The prenatal period is a time of enhanced vulnerability during which a range of influences can have a long-term impact on children’s physical and mental health, and risk behaviors. Maternal substance use in pregnancy reflects a condition of high fetal stress due to lack of nutrients to the fetus. Pregnancy substance use may also lead to changes in brain and biological development, contribute to birth defects such as Fetal Alcohol Spectrum Disorder, contribute to withdrawal symptoms after delivery such as Neonatal Opioid Withdrawal Syndrome, and have other, more subtle negative effects on development. For example, use of combustible cigarettes in pregnancy increases risk for conduct disorder in children – that includes persistent behavioral and emotional problems such as such as difficulty following rules, respecting rights of others, and following societal rules of social conduct. Cocaine use in pregnancy increases risk for regulating reactivity or arousal during emotionally arousing or frustrating situations.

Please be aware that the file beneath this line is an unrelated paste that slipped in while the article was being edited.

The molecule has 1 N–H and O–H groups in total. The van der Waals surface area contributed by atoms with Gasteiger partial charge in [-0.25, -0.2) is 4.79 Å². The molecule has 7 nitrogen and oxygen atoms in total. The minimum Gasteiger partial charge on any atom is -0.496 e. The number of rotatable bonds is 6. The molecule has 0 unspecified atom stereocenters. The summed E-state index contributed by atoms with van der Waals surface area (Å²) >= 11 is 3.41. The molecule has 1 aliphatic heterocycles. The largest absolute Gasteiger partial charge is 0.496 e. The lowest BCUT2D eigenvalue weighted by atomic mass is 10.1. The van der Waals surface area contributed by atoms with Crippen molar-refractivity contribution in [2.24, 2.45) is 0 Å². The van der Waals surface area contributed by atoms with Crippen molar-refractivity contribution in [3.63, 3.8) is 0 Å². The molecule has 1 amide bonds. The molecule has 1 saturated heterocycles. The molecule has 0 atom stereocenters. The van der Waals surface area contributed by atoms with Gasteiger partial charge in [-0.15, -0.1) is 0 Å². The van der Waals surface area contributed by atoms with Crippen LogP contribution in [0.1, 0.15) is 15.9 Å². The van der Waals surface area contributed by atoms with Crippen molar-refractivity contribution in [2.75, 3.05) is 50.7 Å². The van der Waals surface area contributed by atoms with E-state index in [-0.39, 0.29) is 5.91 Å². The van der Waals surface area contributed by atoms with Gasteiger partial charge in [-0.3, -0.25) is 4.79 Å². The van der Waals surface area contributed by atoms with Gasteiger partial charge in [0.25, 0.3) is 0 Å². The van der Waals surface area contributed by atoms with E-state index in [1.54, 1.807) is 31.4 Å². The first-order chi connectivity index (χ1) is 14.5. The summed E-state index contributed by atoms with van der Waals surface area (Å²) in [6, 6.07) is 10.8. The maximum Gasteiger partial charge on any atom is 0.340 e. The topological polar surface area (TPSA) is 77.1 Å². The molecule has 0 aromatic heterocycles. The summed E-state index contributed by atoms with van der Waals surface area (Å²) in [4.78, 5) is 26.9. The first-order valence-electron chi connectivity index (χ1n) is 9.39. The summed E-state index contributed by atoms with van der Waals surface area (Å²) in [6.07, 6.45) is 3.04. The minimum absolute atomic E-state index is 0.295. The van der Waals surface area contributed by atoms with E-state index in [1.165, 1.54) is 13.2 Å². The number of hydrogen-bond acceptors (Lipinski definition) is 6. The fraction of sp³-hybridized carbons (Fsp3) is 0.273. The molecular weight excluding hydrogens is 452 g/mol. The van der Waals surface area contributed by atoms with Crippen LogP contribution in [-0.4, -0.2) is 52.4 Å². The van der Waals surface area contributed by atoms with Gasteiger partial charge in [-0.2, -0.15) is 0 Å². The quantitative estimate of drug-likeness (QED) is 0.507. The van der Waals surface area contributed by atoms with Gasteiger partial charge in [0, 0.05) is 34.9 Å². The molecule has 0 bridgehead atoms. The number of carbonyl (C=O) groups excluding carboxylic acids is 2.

Many women with substance use problems are spontaneously able to reduce or quit using substances once they realize they are pregnant. Persistent substance use after pregnancy recognition is often associated with increased risk for other adversities including poverty, maternal stress, lack of family support, and maternal mental health issues. These may contribute to a cascade of developmental processes that increase risk for poor health outcomes and risk behaviors across the lifespan. There is accumulating evidence that maternal stress and comorbid risks during pregnancy also have long lasting effects on developmental outcomes. Children of substance using mothers may experience placement in out of home care and may have frequent changes in caregiving situations – a known marker for lifelong adverse outcomes.